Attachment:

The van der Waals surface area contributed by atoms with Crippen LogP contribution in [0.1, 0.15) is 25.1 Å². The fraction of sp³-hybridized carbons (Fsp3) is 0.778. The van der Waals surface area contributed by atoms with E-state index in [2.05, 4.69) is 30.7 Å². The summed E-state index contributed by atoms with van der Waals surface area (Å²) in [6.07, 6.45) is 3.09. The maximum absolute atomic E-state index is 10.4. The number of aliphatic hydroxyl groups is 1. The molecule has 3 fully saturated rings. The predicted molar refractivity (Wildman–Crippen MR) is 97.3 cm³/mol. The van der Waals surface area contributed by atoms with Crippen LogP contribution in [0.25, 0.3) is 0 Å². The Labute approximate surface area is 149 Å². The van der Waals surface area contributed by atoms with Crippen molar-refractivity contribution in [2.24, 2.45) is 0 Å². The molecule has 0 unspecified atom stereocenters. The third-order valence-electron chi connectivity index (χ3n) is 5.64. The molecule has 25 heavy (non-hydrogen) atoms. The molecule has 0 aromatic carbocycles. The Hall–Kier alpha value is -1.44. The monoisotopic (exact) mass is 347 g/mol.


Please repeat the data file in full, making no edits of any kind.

The van der Waals surface area contributed by atoms with Crippen LogP contribution in [0.1, 0.15) is 25.1 Å². The fraction of sp³-hybridized carbons (Fsp3) is 0.778. The van der Waals surface area contributed by atoms with E-state index in [2.05, 4.69) is 30.7 Å². The summed E-state index contributed by atoms with van der Waals surface area (Å²) in [6.07, 6.45) is 3.09. The maximum absolute atomic E-state index is 10.4. The number of aliphatic hydroxyl groups is 1. The molecule has 3 fully saturated rings. The predicted molar refractivity (Wildman–Crippen MR) is 97.3 cm³/mol. The van der Waals surface area contributed by atoms with Crippen LogP contribution in [0.25, 0.3) is 0 Å². The Labute approximate surface area is 149 Å². The van der Waals surface area contributed by atoms with Crippen molar-refractivity contribution in [2.24, 2.45) is 0 Å². The molecule has 0 unspecified atom stereocenters. The third-order valence-electron chi connectivity index (χ3n) is 5.64. The molecule has 25 heavy (non-hydrogen) atoms. The molecule has 0 aromatic carbocycles. The Hall–Kier alpha value is -1.44. The monoisotopic (exact) mass is 347 g/mol.